Popkey: Add the Words protest marred by focus on former senator

February 4, 2014 

For nearly three hours Monday, a band of more than 40 brothers and sisters in black T-shirts held the high ground outside the three entrances to the Idaho Senate.

Dignified and resolute, they silently protested Idaho lawmakers’ refusal to hold a hearing or even print a bill barring discrimination on the basis of sexual orientation or gender identity.

They stood with hands over their mouths, blocking the doors, as senators, staff and reporters watched. The images, captured on dozens of cameras and widely published, will last.

“We need to see the faces, we need to know the people we’re impacting,” said Senate Democratic Caucus Chairwoman Cherie Buckner-Webb of Boise. “We should be hushed and reflective.”

This is the eighth year lawmakers have been asked to expand protections in the Idaho Human Rights Act that cover race, sex, color, religion, national origin and disability, but not sexual orientation.

Last year, Buckner-Webb helped organize a joint meeting of the House and Senate State Affairs committees. Though the hour-long session wasn’t open to public testimony, it featured a panel including Mistie Tolman, co-chair of the “Add the Words, Idaho” campaign. The meeting prompted talk of alternative legislation that would add workplace and housing protections.

This year, Republican leaders say they won’t take up the issue, prompting Monday’s protesters to exercise an honored tactic of civil disobedience: getting arrested.

Thirty-five minutes before the Senate was to begin, President Pro Tem Brent Hill told protesters they would have to clear the doors so the Senate could convene.

Hill, R-Rexburg, invited them to watch from the gallery. “It’s the peoples’ building and it’s the peoples’ business that has to be done here today,” he said.

With 15 minutes to go, Idaho State Police began the arrests without a harsh word from officers or protesters.

“Ma’am, are you willing to leave the chamber?” officers asked. Whether the answer was silence, “No,” or “Am I under arrest?” they were led upstairs, charged with trespassing and released without incident.

Save one.

Former Sen. Nicole LeFavour, D-Boise, didn’t go without drawing special attention to herself. Her fellow protesters gone, LeFavour stood alone at the main entrance, enjoying the privilege of floor access accorded to former senators.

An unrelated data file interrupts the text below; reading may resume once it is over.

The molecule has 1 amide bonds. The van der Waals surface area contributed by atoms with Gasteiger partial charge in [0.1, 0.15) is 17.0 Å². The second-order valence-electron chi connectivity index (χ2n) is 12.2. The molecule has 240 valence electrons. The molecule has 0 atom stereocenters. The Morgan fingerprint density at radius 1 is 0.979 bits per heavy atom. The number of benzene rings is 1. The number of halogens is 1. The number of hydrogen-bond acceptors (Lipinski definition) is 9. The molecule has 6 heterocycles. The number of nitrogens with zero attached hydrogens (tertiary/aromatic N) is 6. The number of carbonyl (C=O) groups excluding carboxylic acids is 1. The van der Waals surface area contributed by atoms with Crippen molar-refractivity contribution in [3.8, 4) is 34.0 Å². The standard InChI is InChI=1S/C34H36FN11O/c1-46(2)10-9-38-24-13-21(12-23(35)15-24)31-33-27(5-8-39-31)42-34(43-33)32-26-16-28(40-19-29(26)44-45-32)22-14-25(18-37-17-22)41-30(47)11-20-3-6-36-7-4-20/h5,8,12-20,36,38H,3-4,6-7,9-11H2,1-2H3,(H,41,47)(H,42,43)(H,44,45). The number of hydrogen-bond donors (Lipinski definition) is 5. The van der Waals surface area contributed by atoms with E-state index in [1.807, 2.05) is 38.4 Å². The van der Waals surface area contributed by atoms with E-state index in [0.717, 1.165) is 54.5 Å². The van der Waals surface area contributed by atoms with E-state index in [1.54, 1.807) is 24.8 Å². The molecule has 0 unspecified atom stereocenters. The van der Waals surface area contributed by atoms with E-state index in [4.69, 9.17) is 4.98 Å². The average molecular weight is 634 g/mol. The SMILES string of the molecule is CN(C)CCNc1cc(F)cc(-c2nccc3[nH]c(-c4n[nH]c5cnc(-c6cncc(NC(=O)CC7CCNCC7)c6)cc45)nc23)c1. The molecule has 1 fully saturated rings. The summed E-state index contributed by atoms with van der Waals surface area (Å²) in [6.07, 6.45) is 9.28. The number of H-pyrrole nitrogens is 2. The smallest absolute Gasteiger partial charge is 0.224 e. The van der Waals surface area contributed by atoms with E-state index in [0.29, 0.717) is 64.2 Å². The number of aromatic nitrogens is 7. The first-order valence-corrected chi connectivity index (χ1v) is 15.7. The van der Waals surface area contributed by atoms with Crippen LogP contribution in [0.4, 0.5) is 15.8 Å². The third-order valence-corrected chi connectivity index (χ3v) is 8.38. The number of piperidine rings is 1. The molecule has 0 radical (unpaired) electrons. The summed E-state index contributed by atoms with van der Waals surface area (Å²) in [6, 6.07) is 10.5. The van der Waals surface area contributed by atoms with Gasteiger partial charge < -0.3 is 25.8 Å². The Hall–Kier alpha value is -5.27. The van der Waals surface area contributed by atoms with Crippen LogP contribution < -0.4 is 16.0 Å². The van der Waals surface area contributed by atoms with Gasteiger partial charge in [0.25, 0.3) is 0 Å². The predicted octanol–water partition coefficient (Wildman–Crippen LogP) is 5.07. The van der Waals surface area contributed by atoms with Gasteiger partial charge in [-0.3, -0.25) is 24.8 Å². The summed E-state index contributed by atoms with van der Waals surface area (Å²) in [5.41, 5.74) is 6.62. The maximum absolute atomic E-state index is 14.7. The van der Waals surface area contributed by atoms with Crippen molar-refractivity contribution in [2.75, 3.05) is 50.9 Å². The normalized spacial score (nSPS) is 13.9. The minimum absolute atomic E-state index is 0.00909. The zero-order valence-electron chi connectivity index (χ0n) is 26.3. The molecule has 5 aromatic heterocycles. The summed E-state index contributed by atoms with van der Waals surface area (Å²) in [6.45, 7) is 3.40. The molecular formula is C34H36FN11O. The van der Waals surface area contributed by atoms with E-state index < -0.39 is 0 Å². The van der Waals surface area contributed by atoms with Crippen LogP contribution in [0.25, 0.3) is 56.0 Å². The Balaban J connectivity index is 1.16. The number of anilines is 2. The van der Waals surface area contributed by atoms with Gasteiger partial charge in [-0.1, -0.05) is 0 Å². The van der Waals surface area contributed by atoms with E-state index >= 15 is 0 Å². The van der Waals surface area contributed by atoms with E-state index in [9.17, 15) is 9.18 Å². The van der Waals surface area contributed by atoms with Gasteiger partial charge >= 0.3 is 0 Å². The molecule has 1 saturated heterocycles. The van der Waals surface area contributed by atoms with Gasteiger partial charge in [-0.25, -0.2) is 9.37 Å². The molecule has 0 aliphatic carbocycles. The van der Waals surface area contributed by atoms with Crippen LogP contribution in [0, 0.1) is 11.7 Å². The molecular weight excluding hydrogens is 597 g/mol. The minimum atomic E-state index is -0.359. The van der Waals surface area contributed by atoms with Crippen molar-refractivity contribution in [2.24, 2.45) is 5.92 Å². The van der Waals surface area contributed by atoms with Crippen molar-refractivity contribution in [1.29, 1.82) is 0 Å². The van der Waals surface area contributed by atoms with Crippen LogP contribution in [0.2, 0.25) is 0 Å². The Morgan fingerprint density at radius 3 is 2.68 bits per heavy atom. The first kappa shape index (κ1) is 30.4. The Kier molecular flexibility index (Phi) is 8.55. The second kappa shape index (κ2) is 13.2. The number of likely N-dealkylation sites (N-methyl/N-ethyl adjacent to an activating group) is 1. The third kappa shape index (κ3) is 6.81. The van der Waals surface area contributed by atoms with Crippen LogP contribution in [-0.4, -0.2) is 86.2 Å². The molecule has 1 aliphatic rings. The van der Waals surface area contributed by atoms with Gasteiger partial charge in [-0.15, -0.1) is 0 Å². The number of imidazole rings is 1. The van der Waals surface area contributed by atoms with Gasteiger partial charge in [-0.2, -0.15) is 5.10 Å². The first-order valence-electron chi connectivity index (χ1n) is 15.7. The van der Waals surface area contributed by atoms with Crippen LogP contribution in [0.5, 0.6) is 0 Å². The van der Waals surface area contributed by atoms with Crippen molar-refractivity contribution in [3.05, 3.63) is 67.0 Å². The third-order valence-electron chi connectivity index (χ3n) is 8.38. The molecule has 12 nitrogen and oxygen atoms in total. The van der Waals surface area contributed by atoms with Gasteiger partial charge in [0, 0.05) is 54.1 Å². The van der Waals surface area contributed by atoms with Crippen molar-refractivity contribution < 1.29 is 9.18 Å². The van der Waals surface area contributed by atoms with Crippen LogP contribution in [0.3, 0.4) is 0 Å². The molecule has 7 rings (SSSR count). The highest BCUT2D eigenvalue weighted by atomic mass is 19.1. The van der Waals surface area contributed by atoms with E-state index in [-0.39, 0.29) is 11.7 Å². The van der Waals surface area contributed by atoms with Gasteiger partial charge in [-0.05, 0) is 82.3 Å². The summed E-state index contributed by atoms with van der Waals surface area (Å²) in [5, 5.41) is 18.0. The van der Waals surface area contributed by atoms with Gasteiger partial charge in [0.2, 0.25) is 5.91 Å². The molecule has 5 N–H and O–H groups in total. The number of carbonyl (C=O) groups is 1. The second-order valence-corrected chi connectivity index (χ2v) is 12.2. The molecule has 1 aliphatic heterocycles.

“In or out?” Senate Sergeant at Arms Sarah Jane McDonald asked LeFavour. She gave no answer, asked no questions and continued to stand at the threshold. McDonald partially closed the two glass doors.

Later, LeFavour told me she was aware of the rule but intended to be arrested with the others. “I was completely taken off guard. If I had walked away, how would that have looked to the rest of them? I swear to God I thought I would be treated like the rest of them. I had no idea.”

Yet for 13 minutes, LeFavour stood by as her former Senate colleagues answered the roll call, heard the daily prayer, said the Pledge of Allegiance and debated suspending the rule that allowed her to stay.

LeFavour happens to be working on a memoir about her eight years as the only openly gay lawmaker in Idaho history, but she said that had nothing to do with her role Monday. “I didn’t understand what they were doing by not arresting me,” she said. “I was trying to be in the crowd and they singled me out.”

Majority Leader Bart Davis moved to suspend the rule that allows former members access. Davis, R-Idaho Falls, said he felt compelled to preserve the “historic dignity that we strive for on this floor.”

Senate Democratic Leader Michelle Stennett of Ketchum seconded the motion. She said Democrats “completely honor and respect” the right of the protesters to say their piece, but added, “We are here doing the business of the people.”

The rule was suspended on a 34-0 vote and LeFavour was finally arrested.

Stennett, a leading advocate of “Add the Words,” said she had no advance word from her former colleague. “It would have been my preference” to be warned, she said, “but they had the right not to.”

“Add the Words” still won’t get a hearing this year. But it’s not the only controversial issue sidelined because Republicans fear tough primaries. Not being considered in 2014 are fiscally prudent highway investments and Medicaid expansion — which would provide health care for 100,000 low-income Idahoans and save local and state taxpayers hundreds of millions — because GOP lawmakers have decided they need to pass a budget and get home to campaign.

Thankfully, LeFavour’s look-at-me performance shouldn’t have much long-term impact. Former colleagues feel burned, but they won’t forget the faces they saw Monday.

“Today, it hurt their cause,” said Davis, who favors workplace and housing protections. “But as time goes by, I don’t think it does. She’s not the only voice on the issue.”

Among those is Buckner-Webb.

“It’s time, it’s way past time,” she said. “They’re gonna keep hearing me, they’re gonna keep seeing us and we’re gonna keep coming back until we’re successful.”

Dan Popkey: 377-6438, Twitter: @IDS_politics

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